Why your CAFR takes 187 days
It seems like everyone is being asked to do more with less, and this is especially true for government agencies.
Unfortunately, this pressure often results in highly-qualified employees spending time on non-value added tasks, like babysitting information in archaic systems throughout the data collection and reporting process.
A perfect example of this is the comprehensive annual financial report (CAFR). Because the CAFR is required for all government agencies to comply with accounting requirements from the Government Accounting Standards Board (GASB), the results must be accurate.
These financial statements rely on structured and unstructured data—with most of it being the latter.
Collecting unstructured information from disparate systems and multiple departments, like that for budget reports and the CAFR, introduces challenges and takes a lot of time from all those involved in the back-and-forth between teams.
Wouldn't it be nice to have some of that time back?
The problem is clear—teams simply don't have the tools necessary to prevent the CAFR from swallowing a significant amount of time. In 2013, the National Association of State Comptrollers reported it took an average of 187 days for states to complete their CAFR reports, with some states requiring an entire year.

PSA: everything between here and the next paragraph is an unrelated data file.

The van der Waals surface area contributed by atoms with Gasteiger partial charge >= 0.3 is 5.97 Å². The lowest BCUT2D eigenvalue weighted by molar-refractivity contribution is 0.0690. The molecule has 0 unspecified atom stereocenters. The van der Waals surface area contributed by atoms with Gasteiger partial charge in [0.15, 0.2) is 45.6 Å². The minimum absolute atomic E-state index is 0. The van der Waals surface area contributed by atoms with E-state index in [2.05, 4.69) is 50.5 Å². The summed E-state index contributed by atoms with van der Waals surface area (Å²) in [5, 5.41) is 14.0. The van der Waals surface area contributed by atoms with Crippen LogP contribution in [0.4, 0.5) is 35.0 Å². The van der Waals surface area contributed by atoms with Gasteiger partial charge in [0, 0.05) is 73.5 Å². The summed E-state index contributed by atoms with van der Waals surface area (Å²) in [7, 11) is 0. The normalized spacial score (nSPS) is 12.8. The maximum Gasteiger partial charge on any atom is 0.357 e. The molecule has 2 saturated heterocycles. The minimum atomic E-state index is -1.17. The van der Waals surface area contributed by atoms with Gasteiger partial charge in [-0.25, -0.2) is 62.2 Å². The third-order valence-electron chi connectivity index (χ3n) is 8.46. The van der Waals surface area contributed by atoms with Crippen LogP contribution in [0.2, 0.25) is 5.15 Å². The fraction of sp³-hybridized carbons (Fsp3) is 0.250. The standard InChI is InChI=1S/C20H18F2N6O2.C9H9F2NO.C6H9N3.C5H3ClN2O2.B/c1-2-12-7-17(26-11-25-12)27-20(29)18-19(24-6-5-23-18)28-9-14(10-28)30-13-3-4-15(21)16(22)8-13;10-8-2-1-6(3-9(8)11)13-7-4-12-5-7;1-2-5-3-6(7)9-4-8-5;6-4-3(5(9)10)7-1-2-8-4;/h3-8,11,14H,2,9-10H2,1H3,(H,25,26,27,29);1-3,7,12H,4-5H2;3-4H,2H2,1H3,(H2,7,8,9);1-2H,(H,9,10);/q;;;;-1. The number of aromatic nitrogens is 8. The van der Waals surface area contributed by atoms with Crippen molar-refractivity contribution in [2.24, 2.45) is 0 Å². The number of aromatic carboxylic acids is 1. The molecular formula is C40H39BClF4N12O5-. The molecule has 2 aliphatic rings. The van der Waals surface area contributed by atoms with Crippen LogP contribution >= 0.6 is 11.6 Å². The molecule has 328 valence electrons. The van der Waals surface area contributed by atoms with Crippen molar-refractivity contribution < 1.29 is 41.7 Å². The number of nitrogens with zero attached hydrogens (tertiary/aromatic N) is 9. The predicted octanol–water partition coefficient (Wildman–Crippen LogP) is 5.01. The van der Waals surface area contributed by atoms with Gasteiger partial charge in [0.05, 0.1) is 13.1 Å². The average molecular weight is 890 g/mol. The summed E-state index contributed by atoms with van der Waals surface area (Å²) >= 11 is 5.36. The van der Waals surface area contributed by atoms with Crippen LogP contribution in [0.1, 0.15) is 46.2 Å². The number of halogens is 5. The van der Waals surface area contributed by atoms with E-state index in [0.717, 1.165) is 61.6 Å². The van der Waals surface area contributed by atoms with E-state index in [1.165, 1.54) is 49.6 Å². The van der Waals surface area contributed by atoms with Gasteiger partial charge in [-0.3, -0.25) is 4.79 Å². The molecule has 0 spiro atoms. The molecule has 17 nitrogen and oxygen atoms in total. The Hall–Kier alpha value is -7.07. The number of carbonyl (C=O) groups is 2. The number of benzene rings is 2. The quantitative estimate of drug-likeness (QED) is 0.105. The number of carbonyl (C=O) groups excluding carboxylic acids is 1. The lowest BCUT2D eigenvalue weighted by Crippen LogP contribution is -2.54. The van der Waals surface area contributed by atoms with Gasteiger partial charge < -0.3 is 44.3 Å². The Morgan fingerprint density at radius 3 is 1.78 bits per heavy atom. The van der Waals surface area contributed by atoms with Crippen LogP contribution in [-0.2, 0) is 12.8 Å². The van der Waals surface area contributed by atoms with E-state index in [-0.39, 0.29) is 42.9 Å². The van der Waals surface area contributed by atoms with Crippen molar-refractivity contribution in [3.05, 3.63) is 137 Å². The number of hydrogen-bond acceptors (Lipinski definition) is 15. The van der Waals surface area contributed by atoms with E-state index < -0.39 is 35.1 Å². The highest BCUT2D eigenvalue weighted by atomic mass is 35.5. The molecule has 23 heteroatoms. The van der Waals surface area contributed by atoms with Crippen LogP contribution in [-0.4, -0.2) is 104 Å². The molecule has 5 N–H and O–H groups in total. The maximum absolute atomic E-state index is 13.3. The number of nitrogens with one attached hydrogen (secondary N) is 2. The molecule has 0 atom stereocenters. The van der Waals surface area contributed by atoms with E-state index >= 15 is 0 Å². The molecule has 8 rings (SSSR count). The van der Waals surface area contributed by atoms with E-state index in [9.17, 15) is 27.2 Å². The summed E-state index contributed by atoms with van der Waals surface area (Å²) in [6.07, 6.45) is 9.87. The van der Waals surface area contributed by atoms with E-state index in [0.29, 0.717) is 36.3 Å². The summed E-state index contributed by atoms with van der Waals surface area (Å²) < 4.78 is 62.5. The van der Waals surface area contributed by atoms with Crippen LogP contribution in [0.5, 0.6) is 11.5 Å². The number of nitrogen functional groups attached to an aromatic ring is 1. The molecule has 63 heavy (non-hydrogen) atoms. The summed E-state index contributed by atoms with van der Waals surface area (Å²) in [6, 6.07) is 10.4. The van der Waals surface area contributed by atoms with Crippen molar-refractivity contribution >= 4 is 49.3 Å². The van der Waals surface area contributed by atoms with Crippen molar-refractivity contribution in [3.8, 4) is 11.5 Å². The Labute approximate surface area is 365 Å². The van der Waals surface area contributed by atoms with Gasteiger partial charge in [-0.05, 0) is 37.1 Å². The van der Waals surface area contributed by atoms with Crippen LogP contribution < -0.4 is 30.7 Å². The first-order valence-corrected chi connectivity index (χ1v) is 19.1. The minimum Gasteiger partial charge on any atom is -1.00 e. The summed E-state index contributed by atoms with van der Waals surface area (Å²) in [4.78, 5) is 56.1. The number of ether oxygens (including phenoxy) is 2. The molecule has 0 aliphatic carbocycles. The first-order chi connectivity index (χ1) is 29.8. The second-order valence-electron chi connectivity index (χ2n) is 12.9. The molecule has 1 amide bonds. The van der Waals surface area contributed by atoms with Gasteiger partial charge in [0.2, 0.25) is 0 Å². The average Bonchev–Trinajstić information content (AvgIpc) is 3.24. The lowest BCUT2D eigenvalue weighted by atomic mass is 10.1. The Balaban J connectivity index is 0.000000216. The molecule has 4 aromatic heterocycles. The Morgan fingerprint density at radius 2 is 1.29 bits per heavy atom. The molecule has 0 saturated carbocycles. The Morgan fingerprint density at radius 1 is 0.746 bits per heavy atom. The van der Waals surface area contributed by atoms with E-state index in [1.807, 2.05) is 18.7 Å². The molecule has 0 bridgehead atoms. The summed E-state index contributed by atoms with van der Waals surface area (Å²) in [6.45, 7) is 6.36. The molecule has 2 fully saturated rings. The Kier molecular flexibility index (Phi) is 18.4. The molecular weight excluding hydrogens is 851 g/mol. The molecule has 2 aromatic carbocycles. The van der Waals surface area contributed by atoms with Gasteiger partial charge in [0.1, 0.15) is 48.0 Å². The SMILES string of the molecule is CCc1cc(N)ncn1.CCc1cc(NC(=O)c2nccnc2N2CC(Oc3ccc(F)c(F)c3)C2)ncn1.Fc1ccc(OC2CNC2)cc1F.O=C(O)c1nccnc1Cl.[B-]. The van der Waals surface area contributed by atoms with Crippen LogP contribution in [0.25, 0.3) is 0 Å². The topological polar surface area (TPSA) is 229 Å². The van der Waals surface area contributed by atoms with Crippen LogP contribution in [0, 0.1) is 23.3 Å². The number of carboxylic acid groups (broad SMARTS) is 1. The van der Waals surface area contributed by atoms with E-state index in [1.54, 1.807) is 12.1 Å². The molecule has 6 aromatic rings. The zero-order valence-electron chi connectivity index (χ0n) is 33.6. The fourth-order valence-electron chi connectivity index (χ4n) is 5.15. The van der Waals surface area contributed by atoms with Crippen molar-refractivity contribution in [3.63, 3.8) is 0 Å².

Take Whirlpool for example, although not a government agency, the large public company took steps to improve its data collection process for the entire enterprise and saved a total of 75 hours in a single quarter. Whirlpool faced similar process challenges to the CAFR , like version control issues between inboxes and homegrown systems and last-minute changes and requests for updated numbers.
Throughout Whirlpool's reports they are even tracking a full audit trail of changes just like it's necessary to trace adjustments in the CAFR, while still proving compliance with GASB standards.
In the end, across organizations of all types, the pressure to provide fast and accurate data is mounting. Everyone is rushing to meet deadlines rather than rushing to deliver meaningful analysis. How much time could you save on data collection? How much more progress could you make for your agency?